3 – 4

Simon says


Simon says

What to do with this activity?

This is a great game for getting a child to listen carefully before they respond. When they know the rules, it will be fun to play it with other children, perhaps at a party.

1. Get your child or children to stand facing you.
2. Tell them that they should copy your orders only if you first say the words “Simon Says”.
3. Tell them that they are out of the game if they follow an order that doesn't begin with "Simon says," or if they fail to do what Simon says they should do.
4. Begin by saying something like "Simon says, put your finger on your nose.”
5. Then check to see if everyone has put their finger on their nose.
6. Give another order such as, "Simon says, stand on one foot." Check again.
7. Continue giving orders. Mix it up and say something like "Raise your right hand," without saying "Simon says" first.
8. If someone puts up their right hand, then they are out of the game.
9. Play until one person is left. That is the winner.
10. Let that person give the commands for the next round.

You can find ways to catch them out. For instance, relax and say something like "Straighten up the line," in a casual manner. Several players will comply (and they'll be out).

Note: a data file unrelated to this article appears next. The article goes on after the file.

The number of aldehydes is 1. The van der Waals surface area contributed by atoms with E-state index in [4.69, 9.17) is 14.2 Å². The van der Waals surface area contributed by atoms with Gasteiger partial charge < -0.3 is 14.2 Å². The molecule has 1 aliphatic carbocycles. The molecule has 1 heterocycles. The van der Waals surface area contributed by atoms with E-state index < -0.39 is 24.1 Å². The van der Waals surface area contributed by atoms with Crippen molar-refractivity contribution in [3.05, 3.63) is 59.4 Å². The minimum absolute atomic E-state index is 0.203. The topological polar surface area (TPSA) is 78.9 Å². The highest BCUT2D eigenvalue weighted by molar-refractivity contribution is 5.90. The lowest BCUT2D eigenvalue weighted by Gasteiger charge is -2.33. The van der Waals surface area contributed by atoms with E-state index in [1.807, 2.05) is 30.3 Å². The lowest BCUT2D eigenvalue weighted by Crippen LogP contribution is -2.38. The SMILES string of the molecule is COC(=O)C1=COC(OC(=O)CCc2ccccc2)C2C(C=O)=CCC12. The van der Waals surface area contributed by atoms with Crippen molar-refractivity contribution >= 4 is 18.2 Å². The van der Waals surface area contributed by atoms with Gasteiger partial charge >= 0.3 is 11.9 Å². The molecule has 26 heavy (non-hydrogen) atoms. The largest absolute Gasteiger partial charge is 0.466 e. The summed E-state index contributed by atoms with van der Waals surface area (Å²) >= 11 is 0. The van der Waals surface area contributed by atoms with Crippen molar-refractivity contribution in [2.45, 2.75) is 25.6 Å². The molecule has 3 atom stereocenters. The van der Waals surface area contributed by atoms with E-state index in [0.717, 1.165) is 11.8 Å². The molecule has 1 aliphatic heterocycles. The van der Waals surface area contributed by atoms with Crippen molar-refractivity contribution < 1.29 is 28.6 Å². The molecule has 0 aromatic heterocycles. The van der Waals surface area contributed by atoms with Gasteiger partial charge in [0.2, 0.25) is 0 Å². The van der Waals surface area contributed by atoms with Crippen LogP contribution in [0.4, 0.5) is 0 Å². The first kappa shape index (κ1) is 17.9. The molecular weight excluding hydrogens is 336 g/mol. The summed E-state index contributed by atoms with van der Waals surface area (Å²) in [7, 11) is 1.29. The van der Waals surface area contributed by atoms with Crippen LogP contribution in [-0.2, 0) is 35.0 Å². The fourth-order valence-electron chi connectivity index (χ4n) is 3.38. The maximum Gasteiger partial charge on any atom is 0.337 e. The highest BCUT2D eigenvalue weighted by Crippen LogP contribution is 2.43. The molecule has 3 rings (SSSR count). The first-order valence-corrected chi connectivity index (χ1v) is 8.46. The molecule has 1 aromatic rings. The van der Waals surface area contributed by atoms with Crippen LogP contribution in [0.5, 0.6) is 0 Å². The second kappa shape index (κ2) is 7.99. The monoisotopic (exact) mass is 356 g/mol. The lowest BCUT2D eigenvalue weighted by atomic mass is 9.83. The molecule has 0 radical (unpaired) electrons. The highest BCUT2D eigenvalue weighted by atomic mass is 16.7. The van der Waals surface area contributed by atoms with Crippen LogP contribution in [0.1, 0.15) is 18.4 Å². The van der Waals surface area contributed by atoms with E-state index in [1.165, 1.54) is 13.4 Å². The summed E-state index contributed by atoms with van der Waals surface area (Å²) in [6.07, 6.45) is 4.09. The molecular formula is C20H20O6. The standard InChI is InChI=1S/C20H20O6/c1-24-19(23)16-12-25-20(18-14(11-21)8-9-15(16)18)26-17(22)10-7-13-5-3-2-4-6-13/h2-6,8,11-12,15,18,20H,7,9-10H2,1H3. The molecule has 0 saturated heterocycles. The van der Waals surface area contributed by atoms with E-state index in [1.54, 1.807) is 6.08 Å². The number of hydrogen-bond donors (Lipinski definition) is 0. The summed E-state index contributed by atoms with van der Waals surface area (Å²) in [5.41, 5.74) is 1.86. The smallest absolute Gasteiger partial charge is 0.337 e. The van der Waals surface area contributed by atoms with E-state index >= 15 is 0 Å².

• Why am I doing this?

    One of the ways children learn is through play. A child who is playing is refining learning skills that continue to develop during childhood and beyond. "Pretend play" is important for developing your child's language skills. Children make up their own games, but playing games with others helps their concentration and social skills. Play can also help to show what children know and understand.

  • How can I do more?

    Spending time playing with your child is a great way of helping them learn. Games like "Simon says" and "One, two, three red lights" are great fun. There are lots of activities you can do like playing card games or board games when you can have a quiet time together. Your child can learn the rules by watching a dry run first. Then you can play for real. An important thing to learn is that you don't always win. It can be good for young children to win, to give them confidence but learning to lose is important too. There will be many times in life when you don't win and learning to cope with that is a good life skill you can teach your child too. 

Rate this activity

Based on 46 reviews
How would you rate it?
1 = Poor, 5 = Great.

Keep in touch
Sign up for more tips